How to Play Texas Hold’em

If you would like to learn to play Hold’em using a more hands-on method, visit a site like PokerStars which offers free poker games. However, it’s better to familiarize yourself with the rules of Hold’em first, before you start playing with your friends or online for practice.

The Blinds

In Hold’em, a marker called ‘the button’ or ‘the dealer button’ indicates which player is the nominal dealer for the current game. Before the game begins, the player immediately clockwise from the button posts the “small blind”, the first forced bet. The player immediately clockwise from the small blind posts the “big blind”, which is typically twice the size of the small blind, but the blinds can vary depending on the stakes and betting structure being played.
In Limit games, the big blind is the same as the small bet, and the small blind is typically half the size of the big blind but may be larger depending on the stakes. For example, in a $2/$4 Limit game the small blind is $1 and the big blind is $2. In a $15/$30 Limit game, the small blind is $10 and the big blind is $15.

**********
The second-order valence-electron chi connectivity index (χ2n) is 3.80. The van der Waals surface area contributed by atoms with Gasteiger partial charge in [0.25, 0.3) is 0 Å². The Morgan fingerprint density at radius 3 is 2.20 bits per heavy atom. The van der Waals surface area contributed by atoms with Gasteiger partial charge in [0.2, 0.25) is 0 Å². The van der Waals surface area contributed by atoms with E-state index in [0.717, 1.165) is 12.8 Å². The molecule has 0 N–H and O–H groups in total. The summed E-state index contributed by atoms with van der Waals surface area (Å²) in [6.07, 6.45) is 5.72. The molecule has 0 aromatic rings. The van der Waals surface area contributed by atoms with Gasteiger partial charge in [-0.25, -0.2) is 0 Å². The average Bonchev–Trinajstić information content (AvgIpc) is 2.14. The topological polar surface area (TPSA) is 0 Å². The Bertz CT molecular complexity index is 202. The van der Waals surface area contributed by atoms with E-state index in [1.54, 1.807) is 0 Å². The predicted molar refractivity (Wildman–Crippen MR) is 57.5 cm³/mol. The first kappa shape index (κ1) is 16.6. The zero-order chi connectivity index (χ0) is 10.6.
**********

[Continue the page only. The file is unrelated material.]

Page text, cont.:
In Pot Limit and No Limit games, the games are referred to by the size of their blinds (for example, a $1/$2 Hold’em game has a small blind of $1 and a big blind of $2).
Depending on the exact structure of the game, each player may also be required to post an ‘ante’ (another type of forced bet, usually smaller than either blind, posted by all players at the table) into the pot.

Now, each player receives his or her two hole cards. Betting action proceeds clockwise around the table, starting with the player ‘under the gun’ (immediately clockwise from the big blind).

Player Betting Options

In Hold’em, as with other forms of poker, the available actions are ‘fold’, ‘check’, ‘bet’, ‘call’ or ‘raise’. Exactly which options are available depends on the action taken by the previous players. Each poker player always has the option to fold, to discard their cards and give up any interest in the pot. If nobody has yet made a bet, then a player may either check (decline to bet, but keep their cards) or bet. If a player has bet, then subsequent players can fold, call or raise. To call is to match the amount the previous player has bet. To raise is to not only match the previous bet, but to also increase it.

Pre-Flop

After seeing his or her hole cards, each player now has the option to play his or her hand by calling or raising the big blind. The action begins to the left of the big blind, which is considered a ‘live’ bet on this round. That player has the option to fold, call or raise. For example, if the big blind was $2, it would cost $2 to call, or at least $4 to raise. Action then proceeds clockwise around the table.